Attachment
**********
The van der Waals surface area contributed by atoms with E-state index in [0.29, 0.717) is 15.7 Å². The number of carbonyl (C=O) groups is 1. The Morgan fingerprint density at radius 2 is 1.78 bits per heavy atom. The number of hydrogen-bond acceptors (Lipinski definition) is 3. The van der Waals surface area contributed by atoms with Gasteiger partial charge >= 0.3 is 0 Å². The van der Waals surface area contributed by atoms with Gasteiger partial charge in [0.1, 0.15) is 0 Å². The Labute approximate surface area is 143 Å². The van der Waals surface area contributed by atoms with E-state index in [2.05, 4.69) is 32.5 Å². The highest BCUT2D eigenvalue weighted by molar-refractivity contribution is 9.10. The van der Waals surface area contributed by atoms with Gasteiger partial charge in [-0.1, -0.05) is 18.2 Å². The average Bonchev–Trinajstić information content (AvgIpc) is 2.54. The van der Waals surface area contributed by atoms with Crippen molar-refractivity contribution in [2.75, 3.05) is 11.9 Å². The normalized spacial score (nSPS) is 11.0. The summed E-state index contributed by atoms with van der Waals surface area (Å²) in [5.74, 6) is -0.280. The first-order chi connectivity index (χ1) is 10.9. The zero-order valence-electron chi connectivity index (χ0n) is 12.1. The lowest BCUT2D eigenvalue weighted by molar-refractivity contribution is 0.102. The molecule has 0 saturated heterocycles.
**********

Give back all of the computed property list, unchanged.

The van der Waals surface area contributed by atoms with E-state index in [0.29, 0.717) is 15.7 Å². The number of carbonyl (C=O) groups is 1. The Morgan fingerprint density at radius 2 is 1.78 bits per heavy atom. The number of hydrogen-bond acceptors (Lipinski definition) is 3. The van der Waals surface area contributed by atoms with Gasteiger partial charge >= 0.3 is 0 Å². The van der Waals surface area contributed by atoms with Gasteiger partial charge in [0.1, 0.15) is 0 Å². The Labute approximate surface area is 143 Å². The van der Waals surface area contributed by atoms with E-state index in [2.05, 4.69) is 32.5 Å². The highest BCUT2D eigenvalue weighted by molar-refractivity contribution is 9.10. The van der Waals surface area contributed by atoms with Gasteiger partial charge in [-0.1, -0.05) is 18.2 Å². The average Bonchev–Trinajstić information content (AvgIpc) is 2.54. The van der Waals surface area contributed by atoms with Crippen molar-refractivity contribution in [2.75, 3.05) is 11.9 Å². The normalized spacial score (nSPS) is 11.0. The summed E-state index contributed by atoms with van der Waals surface area (Å²) in [5.74, 6) is -0.280. The first-order chi connectivity index (χ1) is 10.9. The zero-order valence-electron chi connectivity index (χ0n) is 12.1. The lowest BCUT2D eigenvalue weighted by molar-refractivity contribution is 0.102. The molecule has 0 saturated heterocycles.